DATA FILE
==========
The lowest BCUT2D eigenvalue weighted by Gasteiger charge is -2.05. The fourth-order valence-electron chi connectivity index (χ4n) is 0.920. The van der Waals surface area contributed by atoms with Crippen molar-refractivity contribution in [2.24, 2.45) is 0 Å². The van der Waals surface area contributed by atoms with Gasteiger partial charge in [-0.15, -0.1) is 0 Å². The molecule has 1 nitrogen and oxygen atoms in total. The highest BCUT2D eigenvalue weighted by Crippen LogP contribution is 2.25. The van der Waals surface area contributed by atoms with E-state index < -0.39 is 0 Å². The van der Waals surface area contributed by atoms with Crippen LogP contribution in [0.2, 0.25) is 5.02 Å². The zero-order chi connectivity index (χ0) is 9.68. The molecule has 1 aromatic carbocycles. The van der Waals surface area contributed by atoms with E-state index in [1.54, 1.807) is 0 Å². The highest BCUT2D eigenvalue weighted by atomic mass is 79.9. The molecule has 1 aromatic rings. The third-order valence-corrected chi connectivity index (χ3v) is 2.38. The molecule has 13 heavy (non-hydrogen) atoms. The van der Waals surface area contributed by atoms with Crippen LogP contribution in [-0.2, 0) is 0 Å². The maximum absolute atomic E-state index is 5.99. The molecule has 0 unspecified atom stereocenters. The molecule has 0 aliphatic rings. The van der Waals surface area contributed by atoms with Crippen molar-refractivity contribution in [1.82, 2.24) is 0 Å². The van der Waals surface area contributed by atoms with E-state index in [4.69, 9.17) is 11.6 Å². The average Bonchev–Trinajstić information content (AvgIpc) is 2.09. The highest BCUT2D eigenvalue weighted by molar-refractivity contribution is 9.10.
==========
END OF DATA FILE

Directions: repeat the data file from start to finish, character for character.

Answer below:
The lowest BCUT2D eigenvalue weighted by Gasteiger charge is -2.05. The fourth-order valence-electron chi connectivity index (χ4n) is 0.920. The van der Waals surface area contributed by atoms with Crippen molar-refractivity contribution in [2.24, 2.45) is 0 Å². The van der Waals surface area contributed by atoms with Gasteiger partial charge in [-0.15, -0.1) is 0 Å². The molecule has 1 nitrogen and oxygen atoms in total. The highest BCUT2D eigenvalue weighted by Crippen LogP contribution is 2.25. The van der Waals surface area contributed by atoms with E-state index < -0.39 is 0 Å². The van der Waals surface area contributed by atoms with Crippen LogP contribution in [0.2, 0.25) is 5.02 Å². The zero-order chi connectivity index (χ0) is 9.68. The molecule has 1 aromatic carbocycles. The van der Waals surface area contributed by atoms with E-state index in [1.54, 1.807) is 0 Å². The highest BCUT2D eigenvalue weighted by atomic mass is 79.9. The molecule has 1 aromatic rings. The third-order valence-corrected chi connectivity index (χ3v) is 2.38. The molecule has 13 heavy (non-hydrogen) atoms. The van der Waals surface area contributed by atoms with Crippen LogP contribution in [-0.2, 0) is 0 Å². The maximum absolute atomic E-state index is 5.99. The molecule has 0 unspecified atom stereocenters. The molecule has 0 aliphatic rings. The van der Waals surface area contributed by atoms with Crippen molar-refractivity contribution in [1.82, 2.24) is 0 Å². The van der Waals surface area contributed by atoms with E-state index in [4.69, 9.17) is 11.6 Å². The average Bonchev–Trinajstić information content (AvgIpc) is 2.09. The highest BCUT2D eigenvalue weighted by molar-refractivity contribution is 9.10.